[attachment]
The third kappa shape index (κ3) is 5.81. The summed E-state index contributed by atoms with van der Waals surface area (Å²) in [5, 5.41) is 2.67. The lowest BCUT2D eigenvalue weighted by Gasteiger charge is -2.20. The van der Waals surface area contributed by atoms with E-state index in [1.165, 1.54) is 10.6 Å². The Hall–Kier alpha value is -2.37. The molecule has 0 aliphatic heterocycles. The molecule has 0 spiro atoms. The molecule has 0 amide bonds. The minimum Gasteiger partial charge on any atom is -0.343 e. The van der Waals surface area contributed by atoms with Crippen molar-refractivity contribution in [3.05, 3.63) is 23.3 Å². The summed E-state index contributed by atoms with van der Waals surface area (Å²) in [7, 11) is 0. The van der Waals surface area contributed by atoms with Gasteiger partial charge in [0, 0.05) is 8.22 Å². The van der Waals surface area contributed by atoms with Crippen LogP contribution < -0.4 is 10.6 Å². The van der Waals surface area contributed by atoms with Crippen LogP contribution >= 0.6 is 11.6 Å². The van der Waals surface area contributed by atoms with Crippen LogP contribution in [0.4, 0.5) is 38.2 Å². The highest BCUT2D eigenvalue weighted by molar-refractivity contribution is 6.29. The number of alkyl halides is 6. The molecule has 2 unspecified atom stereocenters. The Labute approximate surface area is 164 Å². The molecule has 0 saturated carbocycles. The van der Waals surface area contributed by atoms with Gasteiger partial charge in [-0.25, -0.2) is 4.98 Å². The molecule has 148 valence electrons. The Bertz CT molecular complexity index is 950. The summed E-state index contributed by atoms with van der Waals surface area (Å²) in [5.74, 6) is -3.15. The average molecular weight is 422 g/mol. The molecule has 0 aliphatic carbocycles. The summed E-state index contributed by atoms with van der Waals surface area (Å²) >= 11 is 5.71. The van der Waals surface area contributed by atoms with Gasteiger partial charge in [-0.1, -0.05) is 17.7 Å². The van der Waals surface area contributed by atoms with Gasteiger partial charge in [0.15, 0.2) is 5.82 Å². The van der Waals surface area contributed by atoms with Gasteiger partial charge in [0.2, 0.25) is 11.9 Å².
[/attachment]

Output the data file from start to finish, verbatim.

The third kappa shape index (κ3) is 5.81. The summed E-state index contributed by atoms with van der Waals surface area (Å²) in [5, 5.41) is 2.67. The lowest BCUT2D eigenvalue weighted by Gasteiger charge is -2.20. The van der Waals surface area contributed by atoms with E-state index in [1.165, 1.54) is 10.6 Å². The Hall–Kier alpha value is -2.37. The molecule has 0 aliphatic heterocycles. The molecule has 0 spiro atoms. The molecule has 0 amide bonds. The minimum Gasteiger partial charge on any atom is -0.343 e. The van der Waals surface area contributed by atoms with Crippen molar-refractivity contribution in [3.05, 3.63) is 23.3 Å². The summed E-state index contributed by atoms with van der Waals surface area (Å²) in [7, 11) is 0. The van der Waals surface area contributed by atoms with Gasteiger partial charge in [0, 0.05) is 8.22 Å². The van der Waals surface area contributed by atoms with Crippen LogP contribution < -0.4 is 10.6 Å². The van der Waals surface area contributed by atoms with Crippen LogP contribution >= 0.6 is 11.6 Å². The van der Waals surface area contributed by atoms with Crippen LogP contribution in [0.4, 0.5) is 38.2 Å². The highest BCUT2D eigenvalue weighted by molar-refractivity contribution is 6.29. The number of alkyl halides is 6. The molecule has 2 unspecified atom stereocenters. The Labute approximate surface area is 164 Å². The molecule has 0 saturated carbocycles. The van der Waals surface area contributed by atoms with Gasteiger partial charge in [-0.25, -0.2) is 4.98 Å². The molecule has 148 valence electrons. The Bertz CT molecular complexity index is 950. The summed E-state index contributed by atoms with van der Waals surface area (Å²) in [5.74, 6) is -3.15. The average molecular weight is 422 g/mol. The molecule has 0 aliphatic carbocycles. The summed E-state index contributed by atoms with van der Waals surface area (Å²) >= 11 is 5.71. The van der Waals surface area contributed by atoms with Gasteiger partial charge in [-0.1, -0.05) is 17.7 Å². The van der Waals surface area contributed by atoms with Gasteiger partial charge in [0.15, 0.2) is 5.82 Å². The van der Waals surface area contributed by atoms with Gasteiger partial charge in [0.2, 0.25) is 11.9 Å².